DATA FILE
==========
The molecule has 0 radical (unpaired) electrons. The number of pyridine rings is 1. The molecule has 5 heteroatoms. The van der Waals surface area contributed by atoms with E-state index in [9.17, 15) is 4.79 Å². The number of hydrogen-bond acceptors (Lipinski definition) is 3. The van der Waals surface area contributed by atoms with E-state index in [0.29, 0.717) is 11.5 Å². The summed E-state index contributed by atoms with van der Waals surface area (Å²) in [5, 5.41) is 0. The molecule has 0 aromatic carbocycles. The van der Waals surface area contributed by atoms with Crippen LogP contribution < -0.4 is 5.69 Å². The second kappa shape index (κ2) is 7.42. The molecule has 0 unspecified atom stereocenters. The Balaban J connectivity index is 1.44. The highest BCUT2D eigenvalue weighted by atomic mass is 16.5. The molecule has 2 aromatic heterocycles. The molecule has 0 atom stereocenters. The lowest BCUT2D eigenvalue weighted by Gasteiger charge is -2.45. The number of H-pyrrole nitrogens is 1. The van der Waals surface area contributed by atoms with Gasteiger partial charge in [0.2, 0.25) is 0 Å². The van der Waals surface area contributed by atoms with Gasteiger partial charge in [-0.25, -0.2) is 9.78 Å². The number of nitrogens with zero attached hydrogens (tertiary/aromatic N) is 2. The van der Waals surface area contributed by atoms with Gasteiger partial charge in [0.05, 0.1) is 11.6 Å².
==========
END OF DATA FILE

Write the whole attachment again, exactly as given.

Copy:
The molecule has 0 radical (unpaired) electrons. The number of pyridine rings is 1. The molecule has 5 heteroatoms. The van der Waals surface area contributed by atoms with E-state index in [9.17, 15) is 4.79 Å². The number of hydrogen-bond acceptors (Lipinski definition) is 3. The van der Waals surface area contributed by atoms with E-state index in [0.29, 0.717) is 11.5 Å². The summed E-state index contributed by atoms with van der Waals surface area (Å²) in [5, 5.41) is 0. The molecule has 0 aromatic carbocycles. The van der Waals surface area contributed by atoms with Crippen LogP contribution < -0.4 is 5.69 Å². The second kappa shape index (κ2) is 7.42. The molecule has 0 unspecified atom stereocenters. The Balaban J connectivity index is 1.44. The highest BCUT2D eigenvalue weighted by atomic mass is 16.5. The molecule has 2 aromatic heterocycles. The molecule has 0 atom stereocenters. The lowest BCUT2D eigenvalue weighted by Gasteiger charge is -2.45. The number of H-pyrrole nitrogens is 1. The van der Waals surface area contributed by atoms with Gasteiger partial charge in [0.2, 0.25) is 0 Å². The van der Waals surface area contributed by atoms with Gasteiger partial charge in [-0.25, -0.2) is 9.78 Å². The number of nitrogens with zero attached hydrogens (tertiary/aromatic N) is 2. The van der Waals surface area contributed by atoms with Gasteiger partial charge in [0.05, 0.1) is 11.6 Å².